Today we have a glass milk bottle, used for home delivery of milk from Bethesda Farm Dairy.

K2290.11

This 9.5″ tall, one quart bottle is clear glass, and was made in a semiautomatic press-and-blow machine.  The process was introduced in the 1890s and used for many decades.  Quart-sized bottles for home delivery were fairly common in the early 20th century, especially as home refrigeration improved (households could keep larger quantities of milk for longer periods).  Though a number of different bottle designs were invented over the years – often as a means for separating the cream from the milk – the round, 9.5″ quart bottle like this one was the standard until the 1930s.  (For a nice, thorough explanation of how to date milk bottles, check out this paper from the Society for Historical Archaeology.)

In this case, the name of the dairy was embossed on the bottle thanks to a circular blank inserted into the mold, which allowed bottle manufacturers to easily make bottles for a number of clients. The plate method of labeling remained the norm for milk bottles until pyroglazing (or painting) came into fashion in the late 1930s. Our bottle here is embossed, “Bethesda Farm Dairy / Bethesda, Md. / M.E. Peake.”  Identified bottles were useful for advertising – and to help modern-day curators with their research – but they also allowed bottles to be returned to the correct dairy for reuse.  Though the manufacturer is unknown, we can easily identify the origins of the contents.

Bethesda Farm Dairy, M.E. Peake

Millard Eldridge Peake, Sr. (1885-1959) lived on Arlington Road, Bethesda.  The 1910 census described him as a “farm manager,” and his 1918 draft card noted he was a self-employed dairy manager. By the early 1920s he was running the Bethesda Dairy Company, as this October 2, 1923 ad (published in the Washington Post) shows:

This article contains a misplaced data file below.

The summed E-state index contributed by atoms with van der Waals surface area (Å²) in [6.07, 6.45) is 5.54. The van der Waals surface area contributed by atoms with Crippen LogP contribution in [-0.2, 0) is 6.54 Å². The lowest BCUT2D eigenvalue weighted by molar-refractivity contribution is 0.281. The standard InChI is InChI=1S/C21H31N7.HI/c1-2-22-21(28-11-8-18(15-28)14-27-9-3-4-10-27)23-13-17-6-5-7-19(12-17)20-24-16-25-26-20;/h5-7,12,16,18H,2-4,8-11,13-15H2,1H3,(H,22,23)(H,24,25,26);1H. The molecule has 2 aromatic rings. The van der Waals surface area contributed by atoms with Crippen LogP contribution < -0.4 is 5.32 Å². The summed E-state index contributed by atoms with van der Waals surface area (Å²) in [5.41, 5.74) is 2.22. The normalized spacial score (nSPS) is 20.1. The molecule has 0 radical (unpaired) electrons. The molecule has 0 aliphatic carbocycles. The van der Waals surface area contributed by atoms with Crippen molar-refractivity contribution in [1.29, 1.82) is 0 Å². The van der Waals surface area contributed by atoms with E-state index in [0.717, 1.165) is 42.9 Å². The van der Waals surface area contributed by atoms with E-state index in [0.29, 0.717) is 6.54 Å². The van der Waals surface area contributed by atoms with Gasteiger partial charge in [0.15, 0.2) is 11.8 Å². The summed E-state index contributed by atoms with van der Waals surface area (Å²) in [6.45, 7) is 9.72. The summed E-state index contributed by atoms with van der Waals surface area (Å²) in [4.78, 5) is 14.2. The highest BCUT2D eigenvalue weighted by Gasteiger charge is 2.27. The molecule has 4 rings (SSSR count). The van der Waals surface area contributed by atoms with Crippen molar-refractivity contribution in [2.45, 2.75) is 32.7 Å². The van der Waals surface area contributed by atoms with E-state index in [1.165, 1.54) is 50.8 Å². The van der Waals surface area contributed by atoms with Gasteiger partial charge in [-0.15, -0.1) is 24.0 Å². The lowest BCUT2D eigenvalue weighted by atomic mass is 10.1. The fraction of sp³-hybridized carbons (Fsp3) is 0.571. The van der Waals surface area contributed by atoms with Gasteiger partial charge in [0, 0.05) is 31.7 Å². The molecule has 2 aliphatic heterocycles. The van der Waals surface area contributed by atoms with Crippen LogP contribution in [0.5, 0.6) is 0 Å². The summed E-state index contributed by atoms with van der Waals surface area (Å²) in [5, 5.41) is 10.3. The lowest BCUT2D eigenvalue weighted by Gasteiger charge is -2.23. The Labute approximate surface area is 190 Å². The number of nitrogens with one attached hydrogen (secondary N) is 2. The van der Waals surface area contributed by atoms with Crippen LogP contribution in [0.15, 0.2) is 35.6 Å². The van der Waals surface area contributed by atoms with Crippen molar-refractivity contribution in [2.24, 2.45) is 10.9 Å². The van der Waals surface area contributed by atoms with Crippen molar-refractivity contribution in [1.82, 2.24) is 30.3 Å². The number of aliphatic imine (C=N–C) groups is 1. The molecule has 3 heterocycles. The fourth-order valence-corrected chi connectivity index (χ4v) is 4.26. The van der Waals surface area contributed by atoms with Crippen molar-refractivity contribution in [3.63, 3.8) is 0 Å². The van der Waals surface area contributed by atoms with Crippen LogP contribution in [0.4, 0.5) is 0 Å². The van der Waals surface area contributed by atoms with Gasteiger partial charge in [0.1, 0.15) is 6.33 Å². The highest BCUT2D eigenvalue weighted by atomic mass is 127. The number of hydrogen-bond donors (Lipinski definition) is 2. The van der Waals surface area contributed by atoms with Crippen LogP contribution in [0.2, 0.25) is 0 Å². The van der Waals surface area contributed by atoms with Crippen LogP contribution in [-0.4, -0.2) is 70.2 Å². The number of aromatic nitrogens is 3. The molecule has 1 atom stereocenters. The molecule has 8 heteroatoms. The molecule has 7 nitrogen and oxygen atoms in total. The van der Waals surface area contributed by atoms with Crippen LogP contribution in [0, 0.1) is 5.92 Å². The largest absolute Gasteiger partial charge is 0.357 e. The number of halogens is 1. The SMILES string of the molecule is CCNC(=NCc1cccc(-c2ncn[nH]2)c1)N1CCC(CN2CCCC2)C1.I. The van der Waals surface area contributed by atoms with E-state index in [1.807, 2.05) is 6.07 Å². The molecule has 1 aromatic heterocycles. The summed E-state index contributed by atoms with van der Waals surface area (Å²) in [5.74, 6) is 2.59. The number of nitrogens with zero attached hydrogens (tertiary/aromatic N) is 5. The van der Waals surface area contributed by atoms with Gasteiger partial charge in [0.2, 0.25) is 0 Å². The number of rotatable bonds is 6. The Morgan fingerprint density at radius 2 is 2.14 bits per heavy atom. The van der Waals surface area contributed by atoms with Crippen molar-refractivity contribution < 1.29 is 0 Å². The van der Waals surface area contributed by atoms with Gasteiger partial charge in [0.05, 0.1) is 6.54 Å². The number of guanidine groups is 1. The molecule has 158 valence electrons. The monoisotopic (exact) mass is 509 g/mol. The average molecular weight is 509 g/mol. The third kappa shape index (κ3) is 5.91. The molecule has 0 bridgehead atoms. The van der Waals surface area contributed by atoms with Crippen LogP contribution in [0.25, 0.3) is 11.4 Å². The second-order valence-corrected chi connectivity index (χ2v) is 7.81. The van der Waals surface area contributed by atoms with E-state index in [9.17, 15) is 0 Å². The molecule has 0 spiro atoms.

2014-06-04 09_18_25-Display Ad 39 -- No Title - ProQuest Historical Newspapers_ The Washington Post

In 1926, the Bethesda Farm Dairy (as it was then known) was sued by a man who claimed a bottle falling from a truck had injured his son. In 1927 Peake’s first wife, Margaret Tucker Peake, died.  And in 1928 the dairy was sued again, this time by a bicyclist who was hit by a delivery truck driven by Mr. Peake.  (I haven’t yet figured out whether Mr. Peake won or lost either suit.)  Perhaps these distressing incidents helped lead to the 1930 sale of the dairy to a larger outfit, Chevy Chase Dairy. At any rate, whatever the reasons, Bethesda Farm Dairy did not last very long in the grand scheme of things.

However, though his dairy closed, Mr. Peake stayed involved in the industry. He was frequently described as a “prominent dairyman;” the 1940 census noted his occupation as “dairy representative;” and his World War II draft card tells us that he was employed by Chestnut Farms Dairy of DC.   (Dairying wasn’t his whole life, however: he also served as police constable for Bethesda, 1920-22; was active in the local Democratic and Fusion Parties; and was, at least once, the Metropolitan Division champion horseshoe player.  Check out his findagrave.com memorial for a photo of Peake as a young man.)

The dairy industry was a major part of our economy and culture in the early-mid 20th century, when there were more than 300 dairy farms in the county.  We have a number of milk bottles in our collections, most from the ‘big names,’ the prominent and long-lasting dairies; but it’s important to remember that not all county farms produced milk for Thompson’s or Chestnut Farms Dairies.  Our Bethesda Farm bottle, collected by staff in the 1970s, helps us tell the broader story of the county’s smaller dairies.  (And while we’re telling some of that story online here, the King Barn Dairy MOOseum in Germantown is dedicated to the county’s dairying history; you should check it out.)

 

 

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